Senate Foreign Relations Committee Hearing on Tsunami Response: Lessons Learned
Prepared Testimony of Deputy Secretary of Defense Paul Wolfowitz, Washington, DC, Tuesday, February 10, 2005.
The Earthquake/Tsunami Disaster:
As you know, this was a double-headed disaster. First was a massive earthquake that registered at 9.0 on the Richter scale, making it one of the 4 or 5 largest earthquakes of the past century. It lifted the ocean floor overlying the thrust fault between the Indian tectonic plate and the overlying Burma plate by up to 10 feet. The earthquake was followed almost immediately, in the case of the northwest shore of the island of Sumatra by a succession of tsunami waves. The region of destruction was extensive, ranging laterally 2000 miles from east to west, and from north to south nearly 500 miles, or 2/3 the width of the United States and nearly half the distance from the north of the U.S. to the south. The tsunami waves created great destruction and disruption in lives and property leaving over 160,000 dead and over 140,000 missing in its wake, over one million people displaced, and billions of dollars in reconstruction costs. To put a human face on this disaster, shortly before I went to the region to survey the damage and review our military relief effort, I met with an Acehnese who resides here in Washington. This one individual lost two hundred members of his immediate family in the tsunami. An aunt and an uncle who live here are his only surviving relatives in the world. The rest of his family was swept away in an instant.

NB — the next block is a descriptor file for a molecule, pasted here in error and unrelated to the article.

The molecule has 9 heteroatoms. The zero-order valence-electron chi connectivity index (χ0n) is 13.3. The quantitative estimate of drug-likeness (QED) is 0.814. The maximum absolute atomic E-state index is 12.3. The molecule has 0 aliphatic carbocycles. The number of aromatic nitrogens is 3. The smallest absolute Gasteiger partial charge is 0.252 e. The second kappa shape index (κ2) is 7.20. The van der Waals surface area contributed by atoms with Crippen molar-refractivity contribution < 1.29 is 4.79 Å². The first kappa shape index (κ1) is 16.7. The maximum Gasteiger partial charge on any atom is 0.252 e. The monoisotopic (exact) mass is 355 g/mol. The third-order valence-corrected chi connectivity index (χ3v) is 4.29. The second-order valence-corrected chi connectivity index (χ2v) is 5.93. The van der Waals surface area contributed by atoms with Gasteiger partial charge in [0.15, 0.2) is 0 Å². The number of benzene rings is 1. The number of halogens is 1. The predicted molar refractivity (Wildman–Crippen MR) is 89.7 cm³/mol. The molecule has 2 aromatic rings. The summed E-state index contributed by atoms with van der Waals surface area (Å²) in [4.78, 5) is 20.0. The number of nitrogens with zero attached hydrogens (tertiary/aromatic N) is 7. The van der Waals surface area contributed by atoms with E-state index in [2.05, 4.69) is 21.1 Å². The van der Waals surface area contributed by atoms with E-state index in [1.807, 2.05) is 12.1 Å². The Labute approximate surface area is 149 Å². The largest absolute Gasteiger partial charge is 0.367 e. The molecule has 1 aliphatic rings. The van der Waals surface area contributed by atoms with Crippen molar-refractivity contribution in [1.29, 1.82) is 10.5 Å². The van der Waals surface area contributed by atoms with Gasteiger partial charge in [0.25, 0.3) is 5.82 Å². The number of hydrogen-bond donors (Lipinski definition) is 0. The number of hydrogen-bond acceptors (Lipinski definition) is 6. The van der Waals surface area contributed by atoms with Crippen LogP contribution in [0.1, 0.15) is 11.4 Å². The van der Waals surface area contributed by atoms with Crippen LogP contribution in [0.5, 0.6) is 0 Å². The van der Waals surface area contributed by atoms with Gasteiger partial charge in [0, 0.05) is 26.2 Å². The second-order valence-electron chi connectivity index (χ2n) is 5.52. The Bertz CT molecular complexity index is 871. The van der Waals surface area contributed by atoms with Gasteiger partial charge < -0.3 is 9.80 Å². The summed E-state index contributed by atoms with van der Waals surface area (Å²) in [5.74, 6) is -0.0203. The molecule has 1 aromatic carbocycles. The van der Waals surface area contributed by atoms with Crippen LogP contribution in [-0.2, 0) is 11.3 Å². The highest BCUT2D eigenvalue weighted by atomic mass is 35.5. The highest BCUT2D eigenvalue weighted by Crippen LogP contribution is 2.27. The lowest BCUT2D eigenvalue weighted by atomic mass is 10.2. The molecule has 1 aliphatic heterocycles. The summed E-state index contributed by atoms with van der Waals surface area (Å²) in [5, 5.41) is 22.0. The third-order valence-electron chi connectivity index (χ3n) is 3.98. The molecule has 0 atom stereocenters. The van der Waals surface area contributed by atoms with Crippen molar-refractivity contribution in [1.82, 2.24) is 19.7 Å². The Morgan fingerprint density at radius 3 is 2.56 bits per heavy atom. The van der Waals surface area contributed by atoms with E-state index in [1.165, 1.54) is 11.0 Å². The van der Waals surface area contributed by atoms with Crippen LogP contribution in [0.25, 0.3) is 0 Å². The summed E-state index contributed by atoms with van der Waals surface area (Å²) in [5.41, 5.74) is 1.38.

I visited the region three weeks ago, just after the calamity. By that time, however, Thailand was already in the recovery stage. Sri Lanka was still conducting some emergency relief, but it was soon to turn the corner and the U.S. military effort was starting to shift elsewhere. In Indonesia they were still reeling from the enormity of this disaster. As terrible as it was throughout the region, the devastation in Indonesia was incomparably greater. Under any other circumstances the toll of over 8,000 dead or missing in Thailand alone would be devastating. Yet in Sri Lanka the losses of over 35,000 dead or missing is more than four times higher than for Thailand. But in Aceh, one small province in Indonesia, whose population at about 4.2 million is about a fifth of Sri Lanka's (20 million), the toll of over 114,000 dead and over 127,000 missing was seven times greater than in Sri Lanka (thirty-one times greater than Thailand).
The U.S. Response:
Despite the devastation, there was an encouraging amount of good news--the resilience of the people, the willingness of governments to cooperate to help their people and the readiness of the international community to offer assistance. One of the good news stories concerned the interagency coordination and cooperation within the U.S. government in Washington straight out to the ground level where the execution was occurring. The success in this cooperation and coordination was almost unprecedented, and it benefited directly from lessons learned in previous crises.
However, there is always room for improvement and we are looking closely at our response effort through an after action review. We have already identified, along with USAID/OFDA, the need to establish some common operating procedures and mechanisms to help smooth our coordinated response to future crises.
The ability of the Department of Defense to respond so quickly would not have been possible without the relationships developed over many years with the militaries of countries in the region, particularly with Thailand. An unexpected consequence of the relief operation was the opportunity to work closely and effectively with the Indian military, with whom we are expanding ties, as well as the Indonesian military (TNI), with whom we have had difficult relations in the past, but with whom we have worked well in this crisis.
Thanks to the Department of State, in cases where we required over flight clearances or status of forces agreements we were able to obtain them in a timely manner. …